It’s Glorious: Highland songwriter created the ‘symphony’ made famous by David Archuleta

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Stephanie Mabey said she was excited to hang out with David Archuleta at the premiere of “Meet the Mormons” — “so we could high five each other,” she says.

Stephanie Mabey said she was excited to hang out with David Archuleta at the premiere of “Meet the Mormons” — “so we could high five each other,” she says.

When “Meet the Mormons” was released in October 2014, much of the buzz was about David Archuleta singing the story to a close with “Glorious.”

“Everyone plays a piece and there are melodies …”

David’s “piece” was adding his smooth, recognizable tones and celebrity name, but the writer who began the symphony was Highland’s Stephanie Mabey.

“Early on in the process, the movie producers brought a wide spectrum of songwriters together and said they wanted good music that communicates with people,” Stephanie says. “I had this feeling ‘Glorious’ would be part of ‘Meet the Mormons,’ but I was reluctant to share it with them because I hadn’t written the song for one group of people to call their own. It’s from my ‘Wake Up Dreaming’ album, which is not religious.”

Two days later, movie producer Jeff Roberts found “Glorious” on his computer even though Stephanie hadn’t sent him the song, which she originally wrote while her personal world was falling apart in a divorce.

“At first, they wanted to use my version,” she says. “But then they wanted to speed the song up by 20 beats per minute and they asked me to re-record it.”

Stephanie tried but struggled to sing two versions of the same song. When it was time to re-record, she came down with laryngitis. Everything pointed to having another singer bring “the sounds that are in their hearts.”

A team from “Meet the Mormons” flew to Chile to record David Archuleta singing “Glorious” while still on his full-time LDS mission. David called Stephanie while en route to the recording studio.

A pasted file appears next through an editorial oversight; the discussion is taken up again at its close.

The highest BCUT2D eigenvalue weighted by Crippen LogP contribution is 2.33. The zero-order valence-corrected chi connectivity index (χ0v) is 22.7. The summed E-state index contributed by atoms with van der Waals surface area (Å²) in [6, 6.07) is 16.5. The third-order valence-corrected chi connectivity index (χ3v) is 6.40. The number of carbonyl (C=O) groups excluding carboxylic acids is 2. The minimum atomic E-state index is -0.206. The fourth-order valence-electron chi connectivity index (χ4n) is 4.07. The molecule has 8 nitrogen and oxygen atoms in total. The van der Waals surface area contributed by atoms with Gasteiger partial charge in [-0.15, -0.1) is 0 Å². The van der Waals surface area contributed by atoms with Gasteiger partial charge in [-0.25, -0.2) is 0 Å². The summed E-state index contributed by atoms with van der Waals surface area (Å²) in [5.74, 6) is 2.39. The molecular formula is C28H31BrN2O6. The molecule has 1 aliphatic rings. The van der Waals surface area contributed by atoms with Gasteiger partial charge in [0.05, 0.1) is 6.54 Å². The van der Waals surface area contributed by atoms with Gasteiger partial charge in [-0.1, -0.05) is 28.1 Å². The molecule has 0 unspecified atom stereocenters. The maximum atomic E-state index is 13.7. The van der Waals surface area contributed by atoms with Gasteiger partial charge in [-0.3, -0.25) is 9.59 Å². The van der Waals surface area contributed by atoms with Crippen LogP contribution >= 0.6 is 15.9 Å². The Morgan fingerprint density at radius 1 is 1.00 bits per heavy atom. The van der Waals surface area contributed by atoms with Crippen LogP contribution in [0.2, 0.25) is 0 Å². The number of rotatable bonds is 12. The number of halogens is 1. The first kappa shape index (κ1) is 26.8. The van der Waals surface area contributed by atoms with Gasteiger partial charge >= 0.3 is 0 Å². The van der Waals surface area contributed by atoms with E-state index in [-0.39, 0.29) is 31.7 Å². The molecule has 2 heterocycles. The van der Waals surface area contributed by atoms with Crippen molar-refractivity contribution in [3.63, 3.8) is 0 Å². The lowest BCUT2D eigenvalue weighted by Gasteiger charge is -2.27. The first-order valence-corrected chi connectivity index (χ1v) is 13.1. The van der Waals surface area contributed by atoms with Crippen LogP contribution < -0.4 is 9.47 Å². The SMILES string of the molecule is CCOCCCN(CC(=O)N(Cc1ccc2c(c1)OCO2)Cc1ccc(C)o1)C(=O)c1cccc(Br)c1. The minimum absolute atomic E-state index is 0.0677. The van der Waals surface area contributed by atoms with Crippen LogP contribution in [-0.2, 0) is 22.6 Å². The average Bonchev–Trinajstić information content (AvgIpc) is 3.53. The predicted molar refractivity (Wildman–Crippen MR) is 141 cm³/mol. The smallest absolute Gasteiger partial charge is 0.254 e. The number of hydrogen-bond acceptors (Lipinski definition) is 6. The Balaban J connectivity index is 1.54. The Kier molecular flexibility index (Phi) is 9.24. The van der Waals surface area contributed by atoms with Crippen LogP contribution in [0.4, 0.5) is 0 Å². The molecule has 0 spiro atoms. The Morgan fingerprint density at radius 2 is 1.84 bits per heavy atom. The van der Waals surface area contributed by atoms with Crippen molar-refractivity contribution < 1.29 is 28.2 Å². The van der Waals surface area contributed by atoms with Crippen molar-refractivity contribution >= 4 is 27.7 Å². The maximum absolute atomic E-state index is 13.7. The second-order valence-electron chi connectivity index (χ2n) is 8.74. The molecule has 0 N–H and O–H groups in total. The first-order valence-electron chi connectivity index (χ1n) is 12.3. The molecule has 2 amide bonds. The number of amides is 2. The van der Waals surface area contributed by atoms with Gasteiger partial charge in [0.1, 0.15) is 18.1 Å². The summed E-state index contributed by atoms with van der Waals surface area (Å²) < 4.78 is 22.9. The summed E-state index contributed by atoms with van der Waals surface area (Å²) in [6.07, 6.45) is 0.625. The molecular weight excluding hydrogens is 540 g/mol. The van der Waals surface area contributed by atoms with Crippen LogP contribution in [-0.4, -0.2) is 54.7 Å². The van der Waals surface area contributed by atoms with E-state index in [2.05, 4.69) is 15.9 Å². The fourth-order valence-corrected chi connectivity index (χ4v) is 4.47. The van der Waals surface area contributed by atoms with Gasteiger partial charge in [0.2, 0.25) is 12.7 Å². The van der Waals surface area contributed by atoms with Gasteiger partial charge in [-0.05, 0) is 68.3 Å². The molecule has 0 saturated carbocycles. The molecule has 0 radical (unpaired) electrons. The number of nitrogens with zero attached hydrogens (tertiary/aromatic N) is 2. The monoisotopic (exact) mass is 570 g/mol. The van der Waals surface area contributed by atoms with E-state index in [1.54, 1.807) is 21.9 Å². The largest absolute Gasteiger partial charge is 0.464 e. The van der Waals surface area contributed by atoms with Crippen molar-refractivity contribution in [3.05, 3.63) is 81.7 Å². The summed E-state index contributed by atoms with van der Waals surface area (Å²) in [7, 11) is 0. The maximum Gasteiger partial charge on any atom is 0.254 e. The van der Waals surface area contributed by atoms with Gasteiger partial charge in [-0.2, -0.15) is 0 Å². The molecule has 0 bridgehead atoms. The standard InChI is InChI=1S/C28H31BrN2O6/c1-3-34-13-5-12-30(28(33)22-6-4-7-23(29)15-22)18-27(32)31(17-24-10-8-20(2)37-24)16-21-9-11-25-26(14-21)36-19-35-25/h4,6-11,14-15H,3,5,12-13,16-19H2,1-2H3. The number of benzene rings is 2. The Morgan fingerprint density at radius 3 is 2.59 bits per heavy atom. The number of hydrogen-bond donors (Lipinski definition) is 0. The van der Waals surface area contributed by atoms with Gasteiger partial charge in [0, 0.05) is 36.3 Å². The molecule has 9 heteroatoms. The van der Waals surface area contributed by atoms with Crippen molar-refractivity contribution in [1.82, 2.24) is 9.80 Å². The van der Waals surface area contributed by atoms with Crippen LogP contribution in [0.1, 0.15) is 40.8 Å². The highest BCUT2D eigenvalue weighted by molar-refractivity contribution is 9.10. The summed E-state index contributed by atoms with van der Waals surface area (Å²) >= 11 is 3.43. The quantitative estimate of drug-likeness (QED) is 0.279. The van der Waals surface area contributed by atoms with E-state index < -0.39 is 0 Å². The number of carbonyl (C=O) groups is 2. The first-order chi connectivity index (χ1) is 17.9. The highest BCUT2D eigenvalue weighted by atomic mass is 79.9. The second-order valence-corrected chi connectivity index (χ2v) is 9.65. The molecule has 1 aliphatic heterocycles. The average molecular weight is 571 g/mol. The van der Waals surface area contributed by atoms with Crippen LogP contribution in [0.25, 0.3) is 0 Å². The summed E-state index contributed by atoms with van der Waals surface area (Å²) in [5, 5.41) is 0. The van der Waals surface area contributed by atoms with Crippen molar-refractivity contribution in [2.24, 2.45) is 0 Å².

“He said, ‘Stephanie, this is David Archuleta,’” Stephanie recalls. “Then there was this crazy sound and he screamed because the car window was blowing off.”

Although Stephanie had always envisioned herself writing music for other singers, she didn’t originally pen “Glorious” for that purpose. Or for a male voice.

“But it is really satisfying to hear what feels like a different translation of my song,” she says. “When I see how it has resonated with so many people, I know David was the key part in having a lot of people hear it. I deeply believe we are all connected.”

Stephanie’s connection to a friend at MTV has led to multiple opportunities for worldwide viewers to hear her music — including “Glorious,” which was first heard on the final season of “Jersey Shore.”

Stephanie says it’s actually a relief she can’t predict the timing of her success or her life’s journey.

“Growing up I was terrified by everything, but now I’m excited about the unknown,” she says. “I’m working on a video called ‘It’s Not Over Till You Say So,’ and that’s the way I’m choosing to live. I thought I wanted my life to be this sheltered, safe existence, and yet all along I’ve been creating a big adventure for myself.”

Oh, oh, oh. It’s glorious.

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5 Comments

  1. tk Reply

    I first heard the song on the 2012 EFY soundtrack. Russ Dixon did a marvelous job with it and it’s been in my most prominent playlists ever since. I love hearing David sing it, but a big shout out to Russ, who also has a marvelous voice.

  2. Bruce Young Reply

    I love the film “Meet the Mormons”–and love the song “Glorious.” Whatever Stephanie Mabey intended by the song, from the first time I heard it I have felt in it a beautiful expression of the meaning of life, which for me corresponds with the vision the gospel provides. I wrote a blog post discussing all of this and in the process communicated briefly with Stephanie herself. For me, both the song and the film celebrate the value of every human life, our connection with each other, and the global–and eternal–scope of our lives and our relationships. My post is titled “What makes ‘Glorious’ Mormon (and Mormonism glorious)” and is found at http://faceofother.blogspot.com/2014/11/what-makes-glorious-mormon-and.html

  3. Carolyn Bosu Reply

    Stephanie,
    I just love your song. I kept hearing it in bits & pieces on TV from the football games.
    I have finally looked it up to hear you sing it in full. Beautiful!!!
    I am 76 and still relate to this.
    Thank you.

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